I’m not saying you should stop caring. Do your best, but don’t allow the perfect to be the enemy of the good. Whenever you find yourself stressing about getting something exactly right, take a step back and ask yourself whether good enough is good enough. Practice caring less about the little things, and focus on the big picture.
2. Break free of the sunk cost fallacy
When you’ve put a lot of time, resources, or energy into something, it becomes hard to let go of it. This can happen even when it’s objectively in your best interest to change your course of action, like when you are in a bad job or relationship. You tell yourself, “I have invested so much in this already. How can I possibly walk away now?”
It is like selling a stock after the price has dropped by half. Your mind tells you that the new value is 50 percent, but it doesn’t feel real until you sell it at a loss.
I have asked so many of the people I coach this one question: “If you were offered this job today, with the conditions as they are, would you take it?” So many say no—they have spent years in their current role, working to build their relationships and make an impact, and they don’t want to feel like all that time and effort was a waste. Yet by saying no to a new path, they are also saying yes to staying in a difficult situation.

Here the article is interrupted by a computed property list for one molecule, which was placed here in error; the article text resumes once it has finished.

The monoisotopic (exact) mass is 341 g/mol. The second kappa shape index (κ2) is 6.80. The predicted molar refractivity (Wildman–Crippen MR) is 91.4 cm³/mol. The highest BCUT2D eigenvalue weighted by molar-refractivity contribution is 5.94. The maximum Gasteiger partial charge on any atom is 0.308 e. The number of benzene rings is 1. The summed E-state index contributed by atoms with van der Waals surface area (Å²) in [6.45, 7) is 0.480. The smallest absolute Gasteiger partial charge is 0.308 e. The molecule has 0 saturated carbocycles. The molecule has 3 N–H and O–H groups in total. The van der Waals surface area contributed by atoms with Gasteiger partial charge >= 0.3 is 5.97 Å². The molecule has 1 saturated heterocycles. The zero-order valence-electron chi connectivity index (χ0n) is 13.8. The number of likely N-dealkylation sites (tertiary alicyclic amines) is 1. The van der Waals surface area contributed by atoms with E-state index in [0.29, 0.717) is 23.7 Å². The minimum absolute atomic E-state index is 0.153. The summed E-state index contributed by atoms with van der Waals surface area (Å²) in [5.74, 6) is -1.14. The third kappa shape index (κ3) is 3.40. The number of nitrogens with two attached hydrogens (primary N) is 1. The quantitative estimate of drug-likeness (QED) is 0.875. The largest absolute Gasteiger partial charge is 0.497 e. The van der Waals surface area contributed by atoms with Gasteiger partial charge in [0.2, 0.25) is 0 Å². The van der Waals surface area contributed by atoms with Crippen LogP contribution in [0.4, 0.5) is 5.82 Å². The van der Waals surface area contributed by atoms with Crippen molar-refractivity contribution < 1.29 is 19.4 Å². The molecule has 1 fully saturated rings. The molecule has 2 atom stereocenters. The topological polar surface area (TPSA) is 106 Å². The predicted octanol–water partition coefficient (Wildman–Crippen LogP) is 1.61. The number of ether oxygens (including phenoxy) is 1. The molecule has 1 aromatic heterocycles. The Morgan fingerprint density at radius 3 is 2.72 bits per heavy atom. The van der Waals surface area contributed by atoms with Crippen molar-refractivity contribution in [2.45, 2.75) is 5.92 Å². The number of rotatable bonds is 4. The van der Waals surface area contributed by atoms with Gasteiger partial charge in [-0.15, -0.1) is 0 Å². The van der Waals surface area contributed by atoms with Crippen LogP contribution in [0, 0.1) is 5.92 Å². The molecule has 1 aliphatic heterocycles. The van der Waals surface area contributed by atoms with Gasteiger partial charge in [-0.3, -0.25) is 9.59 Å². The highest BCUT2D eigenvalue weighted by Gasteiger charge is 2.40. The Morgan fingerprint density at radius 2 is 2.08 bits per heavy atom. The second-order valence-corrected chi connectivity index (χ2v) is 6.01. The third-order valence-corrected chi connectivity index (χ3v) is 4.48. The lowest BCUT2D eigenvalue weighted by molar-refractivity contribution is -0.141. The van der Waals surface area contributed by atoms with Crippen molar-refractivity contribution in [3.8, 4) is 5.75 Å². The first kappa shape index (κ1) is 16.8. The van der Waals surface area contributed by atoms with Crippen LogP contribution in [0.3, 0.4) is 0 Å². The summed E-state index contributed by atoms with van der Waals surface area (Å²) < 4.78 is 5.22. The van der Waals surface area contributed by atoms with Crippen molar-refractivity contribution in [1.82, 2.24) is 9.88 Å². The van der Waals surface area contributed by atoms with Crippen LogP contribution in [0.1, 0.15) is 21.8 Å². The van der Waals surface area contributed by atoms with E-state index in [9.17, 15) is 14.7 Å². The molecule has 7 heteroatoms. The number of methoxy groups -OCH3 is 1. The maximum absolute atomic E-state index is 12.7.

If something isn’t working, despite your best efforts, sometimes the best thing to do is bite the bullet and walk away. Rather than doubling down, think back to when you started down your current path. Ask yourself if you would have still done it, knowing what you know now. If the answer is no, then why do you keep saying yes?
3. Stop ruminating
I sometimes get stuck in a thought loop. Lying in bed at night, I stay awake thinking about all the things I should have said or done that day, the regrets I have, the decisions I wish I could take back. I often struggle with the idea that I missed something that should have been obvious, or that I didn’t have an answer that should have come easily to me. During the times I struggled with insomnia, these thoughts would run through my mind like a neverending reel. I lost sleep as I struggled with my inner turmoil.